The road less travelled

Eleven Pasifika law students will cross the stage during Victoria University of Wellington graduation next week, the largest cohort of Pasifika law graduates to take part in a single ceremony. Amongst them will be Master of Laws graduate Lagi Tuimavave, who says the driving motivation behind the achievements of these students is their families.

Lagi Tuimavave
Lagi Tuimavave

“My family and I came to New Zealand from a rural area in Samoa on an immigration quota when I was 11 years old,” says Lagi. Her parents never received a higher education and the family lived frugally. “My parents had a big dream to give us a great education and all I wanted was to make them proud and honour them because of the sacrifices they have made for us,” she says.

And Lagi has certainly done that. A high-achieving student, she was the recipient of five Victoria University of Wellington scholarships and awards while studying towards her undergraduate and Master’s degrees.

The eldest of five children, Lagi was inspired to be a role model for her younger siblings. Serving on the executive body of the Pasifika Law Students Society throughout her time at the University, Lagi says most of the Pasifika students in this cohort of graduates have the same motivation for their studies as she does.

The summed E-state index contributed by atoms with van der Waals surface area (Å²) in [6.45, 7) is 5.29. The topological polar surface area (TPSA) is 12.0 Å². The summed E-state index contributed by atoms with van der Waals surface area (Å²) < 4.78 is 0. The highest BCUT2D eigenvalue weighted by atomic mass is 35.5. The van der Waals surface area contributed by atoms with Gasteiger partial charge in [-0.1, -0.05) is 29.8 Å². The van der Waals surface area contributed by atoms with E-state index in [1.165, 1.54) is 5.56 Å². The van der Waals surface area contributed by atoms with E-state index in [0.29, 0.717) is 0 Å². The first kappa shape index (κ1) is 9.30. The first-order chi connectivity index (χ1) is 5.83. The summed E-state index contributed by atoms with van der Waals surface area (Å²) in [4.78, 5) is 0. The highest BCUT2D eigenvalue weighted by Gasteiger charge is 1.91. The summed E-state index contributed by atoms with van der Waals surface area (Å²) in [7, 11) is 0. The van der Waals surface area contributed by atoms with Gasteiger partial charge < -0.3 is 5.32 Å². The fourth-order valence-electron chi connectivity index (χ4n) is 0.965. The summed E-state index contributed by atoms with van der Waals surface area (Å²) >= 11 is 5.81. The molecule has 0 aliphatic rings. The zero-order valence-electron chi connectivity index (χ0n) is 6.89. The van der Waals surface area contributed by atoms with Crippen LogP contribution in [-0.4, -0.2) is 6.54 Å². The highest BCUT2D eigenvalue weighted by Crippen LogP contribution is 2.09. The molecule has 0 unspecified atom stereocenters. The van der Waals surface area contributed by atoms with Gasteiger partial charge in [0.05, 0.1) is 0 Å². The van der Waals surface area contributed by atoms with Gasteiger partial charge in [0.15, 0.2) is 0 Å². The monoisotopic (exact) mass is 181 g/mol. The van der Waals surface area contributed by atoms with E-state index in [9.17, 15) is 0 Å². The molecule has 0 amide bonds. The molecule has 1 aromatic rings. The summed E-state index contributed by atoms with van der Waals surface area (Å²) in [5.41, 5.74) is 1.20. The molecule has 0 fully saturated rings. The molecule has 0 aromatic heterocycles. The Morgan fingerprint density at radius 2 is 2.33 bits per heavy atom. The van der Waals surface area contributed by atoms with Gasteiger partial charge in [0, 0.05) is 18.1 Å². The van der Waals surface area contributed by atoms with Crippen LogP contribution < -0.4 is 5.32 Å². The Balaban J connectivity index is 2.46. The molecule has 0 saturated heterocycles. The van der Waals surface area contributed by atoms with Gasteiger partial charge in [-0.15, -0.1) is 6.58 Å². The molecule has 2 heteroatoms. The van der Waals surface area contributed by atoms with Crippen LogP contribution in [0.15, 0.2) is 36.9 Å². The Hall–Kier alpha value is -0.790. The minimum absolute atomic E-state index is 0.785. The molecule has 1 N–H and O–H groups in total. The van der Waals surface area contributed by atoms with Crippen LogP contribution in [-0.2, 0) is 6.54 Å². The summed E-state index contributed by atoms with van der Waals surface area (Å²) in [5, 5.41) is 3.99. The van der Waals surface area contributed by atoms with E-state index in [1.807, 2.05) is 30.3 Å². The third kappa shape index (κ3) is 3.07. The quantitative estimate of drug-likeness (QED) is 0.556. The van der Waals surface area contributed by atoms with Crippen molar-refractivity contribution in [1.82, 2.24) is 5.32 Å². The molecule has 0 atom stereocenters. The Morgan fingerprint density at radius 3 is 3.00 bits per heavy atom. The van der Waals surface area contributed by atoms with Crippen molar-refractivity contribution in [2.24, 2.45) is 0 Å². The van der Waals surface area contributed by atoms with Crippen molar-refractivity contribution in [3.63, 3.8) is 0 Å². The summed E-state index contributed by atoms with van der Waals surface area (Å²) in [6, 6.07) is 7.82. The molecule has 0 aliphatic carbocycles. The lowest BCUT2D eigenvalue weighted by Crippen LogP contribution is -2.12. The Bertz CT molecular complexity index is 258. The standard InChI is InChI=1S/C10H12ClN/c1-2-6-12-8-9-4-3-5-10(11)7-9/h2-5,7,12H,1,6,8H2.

“When I joined the Pasifika Law Students Society in 2012 it had only been going for two years. I organised academic support for students and helped to create a ‘home’ for the very small number of Pasifika students within the Faculty—it was wonderful,” she says.

Attending the Pasifika Law and Culture International Conference three times during her studies, Lagi has watched the numbers of Pasifika law students grow. “It was such an honour to be amongst people like Emeritus Professor Tony Angelo who exude so much energy about working in the Pasifika sphere, even though they’re not of Pasifika descent themselves,” she says.

On the other side of the coin, the opportunity to meet Pasifika members of the New Zealand judiciary such as Sir Anand Satyanand, Judge Ida Malosi and more recently, Judge Soana Moala, while studying at the University “made it possible for people like me to dream beyond my means,” says Lagi. “There is a huge amount of support and interest in developing Pasifika participation, particularly in New Zealand.”

Lagi graduated from Victoria University of Wellington in 2015 with a Bachelor of Laws and Bachelor of Arts majoring in Samoan Studies and Cultural Anthropology. She gained her Master of Laws in 2018 and now works as a solicitor at Wellington Family Law.